Chapter 3

Written by: Timbo

Francis is pleased with herself. It’s all going to plan. She watches the others from her hiding place, high in the branches of the boss Kahikatea tree. Let them think she can’t climb. She’s been climbing since she was a nipper, but not even her brother Peter knows about her abilities and he’s not a bad climber himself. She’d hidden that side of her being for years, both from Peter and her parents who would have wrapped her in cotton wool given half a chance.  She needed to do all the things boys did and tree climbing was her favorite. Big Kahikateas were a challenge as they very often had no branches near the ground and great buttressed trunks. With many of the hardest ascents she had - over the years - carefully cut disguised handholds into the bark which she’d then used to get herself up into the boll of the tree. Once she was in the lower branches the rest was simple with plenty of evergreen foliage to hide her from prying eyes. She had climbed this tree so many times now she knew it like an old familiar friend.

She watches the others. Peter has come down from the tree where she’s strung up one of Lizzie’s stupid bears and he’s found the message in the folded book pages. That’ll get them going, them and their insipid Winnie the Pooh. It makes her want to spit. All that sentimental rubbish. Pooh sticks. What a wimpish game. That A.A. Milne must have been a real sweetheart to write dreke like that. Still now that Robin had shown his true nature she won’t have to keep up the pretense. Let him sing his heart out, him and his spineless ‘Come by ya’. She’ll take The White Stripes any day. Pity he’s so good looking. A good looking wimp but she likes the way the veins in his neck stand out when he strains for a high note, blood pulsing smoothly beneath the skin, energy flowing. Very tasty. Sometimes she sits amid the curled roots of her friend the boss tree with her back to the trunk and when she closes her eyes she can feel the tree’s life force flowing up behind the bark, old and wise. Much wiser than A.A. Milne with his silly toy bear. Pooh. How could anyone give a cuddly toy a name like that?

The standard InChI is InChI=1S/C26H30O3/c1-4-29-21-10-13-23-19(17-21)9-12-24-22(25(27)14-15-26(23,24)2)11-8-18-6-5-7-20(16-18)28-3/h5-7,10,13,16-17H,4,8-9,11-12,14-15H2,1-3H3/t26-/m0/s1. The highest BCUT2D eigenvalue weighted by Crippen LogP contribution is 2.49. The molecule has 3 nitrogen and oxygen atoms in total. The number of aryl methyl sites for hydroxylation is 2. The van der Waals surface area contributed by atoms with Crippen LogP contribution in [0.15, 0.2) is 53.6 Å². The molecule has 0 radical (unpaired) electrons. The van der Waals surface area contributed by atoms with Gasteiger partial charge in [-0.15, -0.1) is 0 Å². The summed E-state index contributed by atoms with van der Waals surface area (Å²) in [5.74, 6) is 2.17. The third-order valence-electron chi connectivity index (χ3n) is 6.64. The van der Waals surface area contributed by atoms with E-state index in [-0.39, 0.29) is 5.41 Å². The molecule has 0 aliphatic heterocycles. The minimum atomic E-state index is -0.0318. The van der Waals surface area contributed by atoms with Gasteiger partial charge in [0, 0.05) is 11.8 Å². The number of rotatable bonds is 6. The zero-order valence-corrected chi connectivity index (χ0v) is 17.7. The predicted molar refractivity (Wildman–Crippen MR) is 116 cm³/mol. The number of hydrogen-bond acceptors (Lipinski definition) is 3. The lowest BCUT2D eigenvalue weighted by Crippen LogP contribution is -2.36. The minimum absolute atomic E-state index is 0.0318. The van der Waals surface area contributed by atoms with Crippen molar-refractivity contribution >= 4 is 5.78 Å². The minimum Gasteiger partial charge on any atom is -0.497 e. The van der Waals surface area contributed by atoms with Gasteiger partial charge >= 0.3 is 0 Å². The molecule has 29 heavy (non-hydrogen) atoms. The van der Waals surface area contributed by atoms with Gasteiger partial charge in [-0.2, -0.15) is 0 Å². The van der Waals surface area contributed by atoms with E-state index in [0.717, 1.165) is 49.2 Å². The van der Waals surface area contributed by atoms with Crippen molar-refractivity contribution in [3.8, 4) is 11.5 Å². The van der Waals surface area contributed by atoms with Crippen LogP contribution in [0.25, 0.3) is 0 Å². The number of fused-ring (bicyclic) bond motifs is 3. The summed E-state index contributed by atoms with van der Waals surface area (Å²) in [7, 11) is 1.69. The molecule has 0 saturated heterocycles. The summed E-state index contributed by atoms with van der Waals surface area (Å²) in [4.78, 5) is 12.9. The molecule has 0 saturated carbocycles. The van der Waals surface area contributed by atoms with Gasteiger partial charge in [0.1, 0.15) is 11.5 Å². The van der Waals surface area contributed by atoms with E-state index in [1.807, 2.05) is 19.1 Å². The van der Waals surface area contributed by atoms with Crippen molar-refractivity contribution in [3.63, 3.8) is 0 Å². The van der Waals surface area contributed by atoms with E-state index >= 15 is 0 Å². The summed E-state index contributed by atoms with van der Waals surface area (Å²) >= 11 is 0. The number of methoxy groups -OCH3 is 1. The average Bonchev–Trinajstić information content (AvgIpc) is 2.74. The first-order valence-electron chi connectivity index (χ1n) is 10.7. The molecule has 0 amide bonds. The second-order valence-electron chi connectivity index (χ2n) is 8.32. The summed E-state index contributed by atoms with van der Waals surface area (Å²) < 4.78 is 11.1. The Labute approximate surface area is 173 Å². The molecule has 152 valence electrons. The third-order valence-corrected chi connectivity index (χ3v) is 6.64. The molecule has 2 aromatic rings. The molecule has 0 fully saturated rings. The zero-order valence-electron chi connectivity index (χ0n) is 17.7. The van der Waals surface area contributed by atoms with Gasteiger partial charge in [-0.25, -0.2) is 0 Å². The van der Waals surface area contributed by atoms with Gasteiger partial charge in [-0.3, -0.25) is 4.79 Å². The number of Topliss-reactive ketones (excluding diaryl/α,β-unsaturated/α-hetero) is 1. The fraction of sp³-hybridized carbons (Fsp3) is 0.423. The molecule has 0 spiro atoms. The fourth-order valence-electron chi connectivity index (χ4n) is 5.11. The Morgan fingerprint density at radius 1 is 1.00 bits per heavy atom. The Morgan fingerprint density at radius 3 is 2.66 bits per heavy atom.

At the foot of the other tree David breaks away from the group and their wretched book. Now he’s an interesting one, nice body with some Maori tats on his arms. She watches him walk away from the others - who are still huddled over their book - one hand held up to the side of his head.

Her phone cheeps like a tui bird. She doesn’t recognize the number, but keys it anyway.

“Francis?” David’s voice, thin and distorted, “What are you playing at?”

Timothy Booth (IRL)


Tim you work is technically flawless. Your use of present tense is interesting if not just a little distracting. Your opinion of AA Milne is exactly what I would expect from a brilliant but raving Irishman (please don't take offense-that was a compliment.) Your personal opinion of the subject matter of the whole chapter is extremely well expressed and not at all subtle. Well done!
Thank you for the compliments, Mrellan. I do indeed have personal opinions on A.A. Milne, but these are not necessarily the opinions reflected in the mind of a fictitious character....
Nice, I liked the working with just one single character. I think sometimes we get all worked up about all the characters in a story that we think we have to use all of them. Instead in this we had an overview of the group by just one person's thoughts. Which is better for 500 words.